RPM Highlights:

  • kernel-default-2.6.18.2-23

  • xorg-x11-7.2-23
  • gcc-4.1.3-28
  • kdebase3-3.5.5-63
  • gnome-desktop-2.16.1-25
  • qt3-3.3.7-11
  • libqt4-4.2.1-17
  • gtk2-2.10.6-12
  • OpenOffice_org-2.0.4-35
  • MozillaFirefox-2.0-19
  • gimp-2.2.13-26
  • amarok-1.4.4-27
  • blender-2.42a-23
  • gaim-1.5.0-84
  • dbus-1-1.0.0-6
  • Full RPMList


Changelog Highlights:

++++ release-notes:

- 10.2.9:
* New Default File System: ext3. .

++++ gnome-main-menu:

- Use package-manager instead of zen-updater.
- Dropped recommends: zen-updater.

++++ compiz:

- Patch gnome-xgl-settings to use the new package-manager
abstraction.

++++ kdebase3-SuSE:

- don't start greeter on every login
- update splash screen preview picture
- invalidate splash screen cache to ensure new one gets shown
- update of splash screen artwork for 10.2
- trigger the kmenu when the greeter closes to avoid focus handling
locks

++++ sax2:

- sometimes usb mice were missed

++++ qtcurve-gtk2:

- fix gtk-window-decorator crash

++++ xorg-x11-driver-video:

- updated (optional) intel modesetting driver (git_2006-11-21)
* Enable second SDVO channel. Rework SDVO support so that it
can deal with two channels correctly, also save/restore all
connected output timings.
* Set configured values for screen virtual size and initial
frame. Computation for virtual size and initial frame origin
is quite broken in xf86 common code.

++++ yast2-printer:

- remote printers are allowed to modify

++++ OpenOffice_org:

- updated ooo-build to version 2.0.4.7:
* wrong calculation in Calc, r1c1 stuff
* searching for JREs

++++ evolution:

- update to version 2.8.2
- translation updates

++++ f-spot:

- Fix picasa web export.

++++ openSUSE-release:

- Not anymore beta...

++++ suseRegister:

- fix parameter List when --no-hw-data is given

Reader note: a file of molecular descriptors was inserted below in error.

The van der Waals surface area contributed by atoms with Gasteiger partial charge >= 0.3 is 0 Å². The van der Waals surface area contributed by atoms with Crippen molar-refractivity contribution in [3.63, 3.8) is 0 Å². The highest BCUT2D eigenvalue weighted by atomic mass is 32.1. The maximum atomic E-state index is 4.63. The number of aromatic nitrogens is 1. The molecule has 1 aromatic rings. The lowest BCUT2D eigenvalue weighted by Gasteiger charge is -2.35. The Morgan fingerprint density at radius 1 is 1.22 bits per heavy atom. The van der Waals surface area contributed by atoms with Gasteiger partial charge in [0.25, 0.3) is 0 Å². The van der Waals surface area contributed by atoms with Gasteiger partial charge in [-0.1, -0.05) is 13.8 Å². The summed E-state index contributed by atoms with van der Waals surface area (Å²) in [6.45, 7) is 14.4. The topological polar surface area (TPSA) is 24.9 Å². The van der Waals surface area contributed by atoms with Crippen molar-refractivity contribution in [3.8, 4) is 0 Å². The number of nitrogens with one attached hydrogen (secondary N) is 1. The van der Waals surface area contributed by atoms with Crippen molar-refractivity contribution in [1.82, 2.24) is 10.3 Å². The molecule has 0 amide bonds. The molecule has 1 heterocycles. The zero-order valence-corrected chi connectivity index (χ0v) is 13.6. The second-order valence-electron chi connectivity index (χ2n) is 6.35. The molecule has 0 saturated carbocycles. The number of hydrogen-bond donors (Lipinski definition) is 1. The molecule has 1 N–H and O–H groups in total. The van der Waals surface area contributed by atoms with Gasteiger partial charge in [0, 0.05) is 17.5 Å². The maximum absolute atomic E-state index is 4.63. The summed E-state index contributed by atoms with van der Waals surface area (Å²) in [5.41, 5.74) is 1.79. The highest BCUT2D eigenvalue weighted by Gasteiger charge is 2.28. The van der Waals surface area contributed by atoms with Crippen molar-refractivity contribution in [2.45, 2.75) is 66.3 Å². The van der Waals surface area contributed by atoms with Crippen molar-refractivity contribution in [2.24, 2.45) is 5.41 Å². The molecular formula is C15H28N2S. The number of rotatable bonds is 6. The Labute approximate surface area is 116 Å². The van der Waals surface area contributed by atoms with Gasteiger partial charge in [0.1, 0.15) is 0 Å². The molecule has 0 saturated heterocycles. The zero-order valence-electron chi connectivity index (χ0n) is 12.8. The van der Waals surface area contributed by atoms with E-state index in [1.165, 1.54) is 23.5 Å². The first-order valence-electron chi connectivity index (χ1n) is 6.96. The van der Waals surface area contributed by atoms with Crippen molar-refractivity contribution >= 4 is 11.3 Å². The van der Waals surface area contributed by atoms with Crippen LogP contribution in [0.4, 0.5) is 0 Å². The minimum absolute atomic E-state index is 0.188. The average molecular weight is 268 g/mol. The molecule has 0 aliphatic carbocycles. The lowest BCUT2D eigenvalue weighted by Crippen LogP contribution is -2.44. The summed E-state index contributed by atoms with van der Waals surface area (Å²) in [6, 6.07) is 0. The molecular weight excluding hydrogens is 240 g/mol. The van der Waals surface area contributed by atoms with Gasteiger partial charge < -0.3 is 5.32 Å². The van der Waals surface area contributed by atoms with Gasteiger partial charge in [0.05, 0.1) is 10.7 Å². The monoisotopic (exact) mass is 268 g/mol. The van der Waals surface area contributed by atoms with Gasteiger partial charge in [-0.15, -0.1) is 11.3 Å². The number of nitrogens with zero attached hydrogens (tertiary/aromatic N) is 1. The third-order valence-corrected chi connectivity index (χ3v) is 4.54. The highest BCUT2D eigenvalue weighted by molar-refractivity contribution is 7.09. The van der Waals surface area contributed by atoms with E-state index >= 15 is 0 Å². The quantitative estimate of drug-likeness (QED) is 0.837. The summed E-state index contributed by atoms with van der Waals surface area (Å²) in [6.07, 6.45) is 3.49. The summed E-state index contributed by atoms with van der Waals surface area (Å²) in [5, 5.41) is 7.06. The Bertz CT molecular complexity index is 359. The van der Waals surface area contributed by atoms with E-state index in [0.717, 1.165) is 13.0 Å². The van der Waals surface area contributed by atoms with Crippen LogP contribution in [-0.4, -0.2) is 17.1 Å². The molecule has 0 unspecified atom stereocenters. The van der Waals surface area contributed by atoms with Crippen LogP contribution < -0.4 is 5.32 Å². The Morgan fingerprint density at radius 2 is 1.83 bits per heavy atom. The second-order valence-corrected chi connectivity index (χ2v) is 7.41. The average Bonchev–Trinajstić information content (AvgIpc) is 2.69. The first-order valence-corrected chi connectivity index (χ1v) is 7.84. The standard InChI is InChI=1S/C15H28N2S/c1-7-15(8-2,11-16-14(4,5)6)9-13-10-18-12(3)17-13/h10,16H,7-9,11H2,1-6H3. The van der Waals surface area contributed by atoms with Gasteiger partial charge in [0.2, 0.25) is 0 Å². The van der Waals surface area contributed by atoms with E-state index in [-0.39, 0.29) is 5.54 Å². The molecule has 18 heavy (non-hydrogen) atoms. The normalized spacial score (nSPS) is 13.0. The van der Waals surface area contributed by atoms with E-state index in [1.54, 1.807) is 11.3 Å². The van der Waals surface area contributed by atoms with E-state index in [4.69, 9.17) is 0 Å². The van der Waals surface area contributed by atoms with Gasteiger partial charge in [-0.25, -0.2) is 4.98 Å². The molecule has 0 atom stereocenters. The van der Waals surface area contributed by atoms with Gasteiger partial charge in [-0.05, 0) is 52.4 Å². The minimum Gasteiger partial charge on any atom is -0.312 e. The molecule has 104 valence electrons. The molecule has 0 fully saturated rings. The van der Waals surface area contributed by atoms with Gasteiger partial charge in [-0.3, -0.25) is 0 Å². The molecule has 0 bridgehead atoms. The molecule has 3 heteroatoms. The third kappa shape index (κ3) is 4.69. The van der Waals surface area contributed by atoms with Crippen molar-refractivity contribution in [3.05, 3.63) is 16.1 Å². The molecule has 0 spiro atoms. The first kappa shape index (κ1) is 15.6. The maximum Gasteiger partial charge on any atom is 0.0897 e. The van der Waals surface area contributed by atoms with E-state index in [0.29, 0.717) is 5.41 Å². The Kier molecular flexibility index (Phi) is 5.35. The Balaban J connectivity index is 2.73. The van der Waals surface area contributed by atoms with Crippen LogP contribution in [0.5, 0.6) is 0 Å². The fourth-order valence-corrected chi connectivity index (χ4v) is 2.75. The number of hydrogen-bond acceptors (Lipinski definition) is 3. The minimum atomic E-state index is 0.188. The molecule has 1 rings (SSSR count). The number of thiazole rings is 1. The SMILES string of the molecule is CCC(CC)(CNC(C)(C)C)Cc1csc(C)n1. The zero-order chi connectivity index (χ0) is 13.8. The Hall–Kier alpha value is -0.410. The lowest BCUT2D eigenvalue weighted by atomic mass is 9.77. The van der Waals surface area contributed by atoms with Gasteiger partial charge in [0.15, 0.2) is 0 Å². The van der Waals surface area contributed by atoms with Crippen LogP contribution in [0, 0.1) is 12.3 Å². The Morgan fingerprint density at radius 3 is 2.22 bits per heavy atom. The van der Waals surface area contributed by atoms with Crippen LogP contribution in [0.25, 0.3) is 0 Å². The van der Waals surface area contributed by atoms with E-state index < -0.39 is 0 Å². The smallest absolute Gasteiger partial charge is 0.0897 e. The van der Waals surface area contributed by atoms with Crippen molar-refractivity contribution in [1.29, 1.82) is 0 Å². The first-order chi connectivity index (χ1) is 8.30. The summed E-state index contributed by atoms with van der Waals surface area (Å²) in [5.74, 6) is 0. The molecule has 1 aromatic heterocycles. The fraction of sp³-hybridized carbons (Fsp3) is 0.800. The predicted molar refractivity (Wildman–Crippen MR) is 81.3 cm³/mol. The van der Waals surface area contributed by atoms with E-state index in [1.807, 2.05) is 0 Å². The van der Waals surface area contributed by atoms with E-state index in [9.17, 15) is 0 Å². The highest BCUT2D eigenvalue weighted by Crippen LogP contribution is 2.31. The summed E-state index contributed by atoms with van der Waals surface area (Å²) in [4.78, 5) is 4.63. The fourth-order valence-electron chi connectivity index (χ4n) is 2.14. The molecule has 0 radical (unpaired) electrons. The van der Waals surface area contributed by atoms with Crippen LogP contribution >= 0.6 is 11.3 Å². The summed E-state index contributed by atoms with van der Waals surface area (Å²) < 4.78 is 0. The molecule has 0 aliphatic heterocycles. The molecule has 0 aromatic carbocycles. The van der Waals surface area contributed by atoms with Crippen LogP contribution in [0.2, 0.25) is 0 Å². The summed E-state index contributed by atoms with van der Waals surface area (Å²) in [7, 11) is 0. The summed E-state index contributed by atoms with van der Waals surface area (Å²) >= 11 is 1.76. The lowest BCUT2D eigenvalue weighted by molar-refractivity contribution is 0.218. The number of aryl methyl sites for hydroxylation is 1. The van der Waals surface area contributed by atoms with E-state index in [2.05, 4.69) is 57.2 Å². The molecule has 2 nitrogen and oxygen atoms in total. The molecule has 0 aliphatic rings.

++++ planmaker:

- Update to latest version from Softmaker

++++ xcdroast:

- fix dvd burning

++++ yast2-scanner:

- V 2.14.9
- Fixed creation of interface_and_usbid_string in the model_items
list (set interface_and_usbid_string to the empty string if
the scanner has neither SCSI nor USB).
- Using better syntax for the model preselection code
(regarding access integer values in term types).

++++ cups:

- Upgrade to 1.2.7 (another bugfix version)

++++ Full Changelog


Most Annoying Bugs:

  • opensuseupdater opens its window on every desktop login. fix, as root: 'echo "NotShowIn=KDE;" >>/opt/kde3/share/autostart/opensuseupdater.desktop'

  • grub crashes with default proposal & dmraid

Release Notes Highlights:

  • Switch from Firefox version 1.5 to version 2 is a major update. Some themes and extensions will not work anymore. Default keybindings are changed.

  • The "cdrecord" package has been dropped from the distribution. The new "wodim" package can be used.
  • The update of CUPS from version 1.1 to 1.2 carries incompatible changes. It is not possible to convert the printer configuration from the previous CUPS versions automatically.
  • Experts can now rely on YaST for configuring LVM (Logical Volume Manager) and EVMS (Enterprise Volume Management).
  • The X.Org system is installed in /usr. Adjust your programs if needed.
  • The suspend framework switched from powersaved to pm-utils.
  • Full Release Notes


As you can see things seem to be shaping up quite nicely. The Most Annoying Bug list consists of only two items. The changelog contained many bug fixes and also a few version upgrades. The Release Notes are practically complete for the 10.2 release. System operations are becoming more refined with only minimal problems and the glitches of previous final release are just about massaged out of the new software manager. The system itself is looking very slick as well. It appears we are in for a great release this time. No matter your stance on the political issues with Novell lately, the efforts of the openSUSE developers are very apparent and are worthy of note. I find this release candidate looking great and functioning even better. I'm very much looking forward to the final due in just about two weeks. We at Tuxmachines plan on reporting our experiences upgrading from 10.1 as well as a fresh install.